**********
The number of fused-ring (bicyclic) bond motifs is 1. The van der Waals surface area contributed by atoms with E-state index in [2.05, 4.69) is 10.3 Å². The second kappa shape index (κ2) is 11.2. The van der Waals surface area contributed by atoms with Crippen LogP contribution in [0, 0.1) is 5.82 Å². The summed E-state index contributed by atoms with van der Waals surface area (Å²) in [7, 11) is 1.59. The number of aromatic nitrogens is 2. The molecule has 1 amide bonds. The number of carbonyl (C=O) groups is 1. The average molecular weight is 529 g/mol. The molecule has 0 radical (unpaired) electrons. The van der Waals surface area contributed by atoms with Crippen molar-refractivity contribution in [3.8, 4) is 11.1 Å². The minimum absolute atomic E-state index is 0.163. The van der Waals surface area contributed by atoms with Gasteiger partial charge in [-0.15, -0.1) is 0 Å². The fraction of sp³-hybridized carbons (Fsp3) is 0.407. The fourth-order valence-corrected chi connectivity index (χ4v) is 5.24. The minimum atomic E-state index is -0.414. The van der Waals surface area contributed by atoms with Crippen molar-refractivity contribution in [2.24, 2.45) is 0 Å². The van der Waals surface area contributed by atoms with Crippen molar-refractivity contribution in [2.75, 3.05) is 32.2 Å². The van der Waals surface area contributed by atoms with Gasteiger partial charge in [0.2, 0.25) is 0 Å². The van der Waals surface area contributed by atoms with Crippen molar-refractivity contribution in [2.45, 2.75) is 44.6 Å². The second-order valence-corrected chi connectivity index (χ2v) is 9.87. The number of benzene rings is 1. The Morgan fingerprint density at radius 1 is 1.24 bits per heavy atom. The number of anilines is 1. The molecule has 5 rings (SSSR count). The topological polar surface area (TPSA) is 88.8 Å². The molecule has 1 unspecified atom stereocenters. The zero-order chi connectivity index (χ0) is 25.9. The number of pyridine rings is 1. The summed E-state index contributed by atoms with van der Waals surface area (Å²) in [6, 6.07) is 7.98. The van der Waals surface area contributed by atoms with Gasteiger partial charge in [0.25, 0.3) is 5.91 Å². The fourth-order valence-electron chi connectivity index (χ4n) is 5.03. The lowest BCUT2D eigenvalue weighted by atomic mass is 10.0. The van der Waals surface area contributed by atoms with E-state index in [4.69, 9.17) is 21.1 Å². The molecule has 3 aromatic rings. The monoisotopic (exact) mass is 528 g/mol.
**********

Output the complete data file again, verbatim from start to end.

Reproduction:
The number of fused-ring (bicyclic) bond motifs is 1. The van der Waals surface area contributed by atoms with E-state index in [2.05, 4.69) is 10.3 Å². The second kappa shape index (κ2) is 11.2. The van der Waals surface area contributed by atoms with Crippen LogP contribution in [0, 0.1) is 5.82 Å². The summed E-state index contributed by atoms with van der Waals surface area (Å²) in [7, 11) is 1.59. The number of aromatic nitrogens is 2. The molecule has 1 amide bonds. The number of carbonyl (C=O) groups is 1. The average molecular weight is 529 g/mol. The molecule has 0 radical (unpaired) electrons. The van der Waals surface area contributed by atoms with Crippen molar-refractivity contribution in [3.8, 4) is 11.1 Å². The minimum absolute atomic E-state index is 0.163. The van der Waals surface area contributed by atoms with Gasteiger partial charge in [-0.15, -0.1) is 0 Å². The fraction of sp³-hybridized carbons (Fsp3) is 0.407. The fourth-order valence-corrected chi connectivity index (χ4v) is 5.24. The minimum atomic E-state index is -0.414. The van der Waals surface area contributed by atoms with Crippen molar-refractivity contribution in [2.24, 2.45) is 0 Å². The van der Waals surface area contributed by atoms with Crippen molar-refractivity contribution in [2.75, 3.05) is 32.2 Å². The van der Waals surface area contributed by atoms with Gasteiger partial charge in [0.2, 0.25) is 0 Å². The van der Waals surface area contributed by atoms with Crippen molar-refractivity contribution in [2.45, 2.75) is 44.6 Å². The second-order valence-corrected chi connectivity index (χ2v) is 9.87. The number of benzene rings is 1. The Morgan fingerprint density at radius 1 is 1.24 bits per heavy atom. The number of anilines is 1. The molecule has 5 rings (SSSR count). The topological polar surface area (TPSA) is 88.8 Å². The molecule has 1 unspecified atom stereocenters. The zero-order chi connectivity index (χ0) is 25.9. The number of pyridine rings is 1. The summed E-state index contributed by atoms with van der Waals surface area (Å²) in [6, 6.07) is 7.98. The van der Waals surface area contributed by atoms with Gasteiger partial charge in [0.25, 0.3) is 5.91 Å². The fourth-order valence-electron chi connectivity index (χ4n) is 5.03. The lowest BCUT2D eigenvalue weighted by atomic mass is 10.0. The van der Waals surface area contributed by atoms with E-state index in [4.69, 9.17) is 21.1 Å². The molecule has 3 aromatic rings. The monoisotopic (exact) mass is 528 g/mol.